I’ve worked in the B2B ecommerce industry for 18 years. I’ve seen it all — good and bad. Here are seven mistakes that often cause failures in B2B ecommerce launches.
1. Ignoring Design and User Experience
B2B companies often emphasize utility over user experience. This can hurt a company’s brand, as well as the perception of quality. Moreover, many companies fail to adequately plan for their site’s mobile experience, which can produce lower search engine rankings, lower conversion rates, and lower results.
At a minimum, produce wireframes of key pages as a part of your design process. Create the wireframes for both smartphone and desktop screens. You can also create wireframes for tablets, or, alternatively, you can assume tablet users will have an experience similar to smartphones or desktops. After the agreed-upon wireframes, create a visual mockup, and then build web pages to match the accepted mockups.
2. Overemphasizing Design
While functionality can trump design, in other cases heavily designed sites are difficult to use. This can especially be true, in my experience, if the designers have extensive print experience. Beware of designs that are image and graphic heavy. They can be pretty, but they can cause slow-loading pages, and are otherwise difficult for smartphone users. Don’t work with an agency that specializes in impressive looking sites if it doesn’t have expertise in functionality.
Focus on the actions that are most important for the users of your site. Make those actions easy. If your business has specific rules — special pricing, shipping — ensure your developers build the site so that it’s easy for your users and your staff to maintain.
3. Poor Product Content
I cannot count the number of times our team has produced the development work, but then waited on our customer to pull together better product descriptions and images. In some cases, the customer was planning to use data out of its internal system, but then realized that the descriptions and product names were too cryptic, and product photography was lacking. Without compelling content, a B2B site launch will be delayed, or the effectiveness of it will be diminished.
Assemble a team to work on your product data as early as possible. At a minimum, put the following information in an Excel file.
- Product name
- Product description
- Image file name
You will certainly have more fields. But if you develop these at the start, you will be in much better shape when it comes time to populating your site with data. For images, ensure they are large — 500 pixels wide by 500 high — so they can be reduced to smaller sizes as needed.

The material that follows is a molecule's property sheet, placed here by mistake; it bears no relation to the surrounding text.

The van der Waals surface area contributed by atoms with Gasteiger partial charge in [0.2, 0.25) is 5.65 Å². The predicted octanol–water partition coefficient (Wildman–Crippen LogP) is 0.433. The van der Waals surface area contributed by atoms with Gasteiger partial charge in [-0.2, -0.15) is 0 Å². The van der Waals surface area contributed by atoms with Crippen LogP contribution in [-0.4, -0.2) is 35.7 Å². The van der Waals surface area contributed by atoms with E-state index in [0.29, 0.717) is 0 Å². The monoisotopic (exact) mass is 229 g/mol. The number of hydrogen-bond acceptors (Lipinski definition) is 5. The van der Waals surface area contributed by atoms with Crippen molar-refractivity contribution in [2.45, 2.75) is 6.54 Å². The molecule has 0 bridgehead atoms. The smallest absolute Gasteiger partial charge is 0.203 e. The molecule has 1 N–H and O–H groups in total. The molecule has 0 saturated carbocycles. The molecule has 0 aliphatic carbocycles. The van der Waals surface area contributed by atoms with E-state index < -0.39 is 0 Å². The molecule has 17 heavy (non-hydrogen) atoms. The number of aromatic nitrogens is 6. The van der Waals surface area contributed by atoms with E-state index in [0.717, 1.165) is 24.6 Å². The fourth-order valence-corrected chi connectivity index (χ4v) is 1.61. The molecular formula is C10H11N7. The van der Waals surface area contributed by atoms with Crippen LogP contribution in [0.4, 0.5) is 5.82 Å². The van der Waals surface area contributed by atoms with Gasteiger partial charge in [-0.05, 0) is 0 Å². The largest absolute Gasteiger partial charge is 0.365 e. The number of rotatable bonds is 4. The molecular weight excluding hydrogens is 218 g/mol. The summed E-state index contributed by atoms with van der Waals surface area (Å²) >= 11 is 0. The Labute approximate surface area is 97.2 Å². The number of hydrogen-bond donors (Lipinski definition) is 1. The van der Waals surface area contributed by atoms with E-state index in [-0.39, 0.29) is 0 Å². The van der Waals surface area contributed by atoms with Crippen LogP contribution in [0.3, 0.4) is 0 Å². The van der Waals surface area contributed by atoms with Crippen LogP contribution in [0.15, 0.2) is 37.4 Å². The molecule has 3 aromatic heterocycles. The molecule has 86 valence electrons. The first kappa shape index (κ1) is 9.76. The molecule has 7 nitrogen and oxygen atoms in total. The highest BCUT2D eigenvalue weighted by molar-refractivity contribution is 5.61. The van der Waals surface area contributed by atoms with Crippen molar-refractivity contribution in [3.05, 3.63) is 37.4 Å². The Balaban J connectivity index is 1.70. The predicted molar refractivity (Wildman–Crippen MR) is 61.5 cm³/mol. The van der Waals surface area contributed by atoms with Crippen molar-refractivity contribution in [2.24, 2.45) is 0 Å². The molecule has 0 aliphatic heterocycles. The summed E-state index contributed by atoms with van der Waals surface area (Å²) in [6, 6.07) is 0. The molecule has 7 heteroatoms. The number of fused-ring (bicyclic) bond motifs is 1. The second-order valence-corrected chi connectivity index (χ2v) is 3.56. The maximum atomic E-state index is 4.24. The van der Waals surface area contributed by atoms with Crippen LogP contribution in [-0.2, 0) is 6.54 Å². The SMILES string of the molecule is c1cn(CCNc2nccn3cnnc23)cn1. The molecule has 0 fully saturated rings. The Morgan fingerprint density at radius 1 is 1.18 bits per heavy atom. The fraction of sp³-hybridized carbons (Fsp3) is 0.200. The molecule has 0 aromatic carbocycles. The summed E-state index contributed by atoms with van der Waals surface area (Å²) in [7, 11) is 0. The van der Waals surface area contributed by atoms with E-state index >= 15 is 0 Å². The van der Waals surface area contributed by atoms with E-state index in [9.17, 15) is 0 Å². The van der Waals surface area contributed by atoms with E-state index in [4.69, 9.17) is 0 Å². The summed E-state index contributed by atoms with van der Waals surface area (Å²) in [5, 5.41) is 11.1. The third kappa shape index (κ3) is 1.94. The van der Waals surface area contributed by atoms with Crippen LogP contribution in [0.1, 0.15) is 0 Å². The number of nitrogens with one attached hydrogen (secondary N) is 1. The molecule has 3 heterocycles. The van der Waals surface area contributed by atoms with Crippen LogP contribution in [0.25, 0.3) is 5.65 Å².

4. Inappropriate Software
I have seen multiple occasions where B2B companies choose the wrong ecommerce platform. They may be working with a design agency that isn’t knowledgeable in B2B ecommerce and therefore builds the site on a basic ecommerce or blogging platform that does not fit the companies’ ongoing needs. This often causes extensive customizations and, over time, creates a platform that is difficult to maintain and becomes a candidate for replacement. Recreating work on the wrong platform is an expensive prospect. Money, time, and effort would be saved by the right choice early on.
I addressed platform selection in January, in “Choosing a B2B Ecommerce Platform: Weighing the Risks.”
5. Incomplete Planning
B2B companies that haven’t launched an ecommerce site often underestimate all of the necessary planning steps. Staff is busy. Developers are busy. First-time companies often outline their requirements, come up with a (skeleton) plan, and move forward.
However, if you don’t do a complete job of planning up front, it can cause project delays and increased costs later on.
Have a technical architect and a usability expert assist with planning. Define:
- User interface requirements;
- Data architecture and integration requirements;
- Shipping, pricing, and tax rules;
- Ongoing maintenance needs.
6. Not Including All Stakeholders
Your planning process will be incomplete if you fail to involve all of stakeholders — all relevant personnel and departments in your company. It’s common for a B2B marketing department to plan an ecommerce site, only to find (after much development has been done), that the system administrators need the data structured a different way. I’ve seen instances when the sales department hasn’t been involved until late in the project, and it feels strongly, for example, that customers needs to be able to create and save multiple quotes for later retrieval.
Identify all the key stakeholders in your company and involve them in the planning process. Consider an outside facilitator to ensure everyone’s inputs are gathered into a single plan. Here are stakeholders I often see as needed parties.
- Chief financial officer
- Information technology departments
- Marketing staff
- Sales staff
- Parts department managers
- Operations manager
7. Poor Communication
In addition to involving the right people, frequent communication and ongoing feedback with the site’s developers are necessary to keep the project on time and on budget. Even with the best planning, you will likely discover things you want done differently. This is a natural part of the development process. It cannot be avoided. It happens because you learn things you didn’t know before and things become clearer once you see the site up and running.
The goal is to tell the site’s developers about any needed changes as early as possible — not when the site is finished and ready to launch.
Meet weekly with your developers. Require them to provide a site where you can follow the development, as the site is being built. Give feedback early and often.
In short, B2B ecommerce is complex. To do it well requires a blend of many skills — design, user experience, software development, and marketing — as well as a strategic understanding of the business. Avoid these seven mistakes for an effective B2B ecommerce site.